CINECA, an Interuniversity Supercomputing Consortium based in Casalecchio di Reno (Bologna), is the largest computing center in Italy. Founded in 1969 on a not-for-profit basis, it is made up of more than 100 public research organizations (Italy’s public universities, major national research organizations and institutes) with the Ministry of Education and Merit and the Ministry of University and Research. For more than fifty years it has been providing support to the research activities of the scientific community through supercomputing and its applications thanks to one of the most powerful technological infrastructures in the world. It builds management systems for university administrations and the MUR and also designs and develops information systems for business, health care and public administration.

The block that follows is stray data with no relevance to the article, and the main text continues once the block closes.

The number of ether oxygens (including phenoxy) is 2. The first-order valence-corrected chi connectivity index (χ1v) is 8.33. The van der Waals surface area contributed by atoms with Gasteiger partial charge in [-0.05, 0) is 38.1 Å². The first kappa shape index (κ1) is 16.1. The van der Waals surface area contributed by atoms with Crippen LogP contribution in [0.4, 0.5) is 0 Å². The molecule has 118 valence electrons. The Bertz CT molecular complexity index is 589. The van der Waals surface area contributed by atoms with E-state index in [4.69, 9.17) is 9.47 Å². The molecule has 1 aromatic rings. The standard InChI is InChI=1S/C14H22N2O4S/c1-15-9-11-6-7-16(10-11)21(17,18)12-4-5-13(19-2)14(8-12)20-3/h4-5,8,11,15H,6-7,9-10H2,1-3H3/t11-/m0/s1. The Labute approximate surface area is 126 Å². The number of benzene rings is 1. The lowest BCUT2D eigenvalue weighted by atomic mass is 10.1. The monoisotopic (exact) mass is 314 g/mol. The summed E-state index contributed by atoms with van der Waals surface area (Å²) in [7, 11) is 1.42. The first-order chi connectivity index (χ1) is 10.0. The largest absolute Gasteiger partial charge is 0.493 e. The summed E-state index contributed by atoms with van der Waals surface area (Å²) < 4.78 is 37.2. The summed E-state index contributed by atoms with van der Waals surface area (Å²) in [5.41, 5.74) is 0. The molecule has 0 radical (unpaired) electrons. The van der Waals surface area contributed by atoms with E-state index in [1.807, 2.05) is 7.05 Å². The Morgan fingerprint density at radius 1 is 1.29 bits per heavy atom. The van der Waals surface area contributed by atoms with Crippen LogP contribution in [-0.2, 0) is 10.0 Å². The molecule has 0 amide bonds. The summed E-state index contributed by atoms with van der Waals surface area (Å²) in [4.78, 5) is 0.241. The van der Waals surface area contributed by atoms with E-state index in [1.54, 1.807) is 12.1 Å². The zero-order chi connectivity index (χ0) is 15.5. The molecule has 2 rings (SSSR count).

ENEA is the National Agency for New Technologies, Energy and Sustainable Economic Development, which has about 2,300 employees located in various research centers throughout the country. In its role as coordinator of the national fusion research program and partner of the European Agency Fusion for Energy (F4E) and the EUROfusion Consortium, ENEA contributes to major international programs in the field, including the Euro-Japanese Broader Approach project as well as DTT, ITER and DEMO.

EUROfusion is the European Consortium for the Development of Fusion Energy. Currently 31 research organizations from 29 European countries, and behind them some 164 affiliated entities including universities and companies, participate in this programme. Established in 2014, EUROfusion coordinates fusion research activities among European laboratories on behalf of Euratom.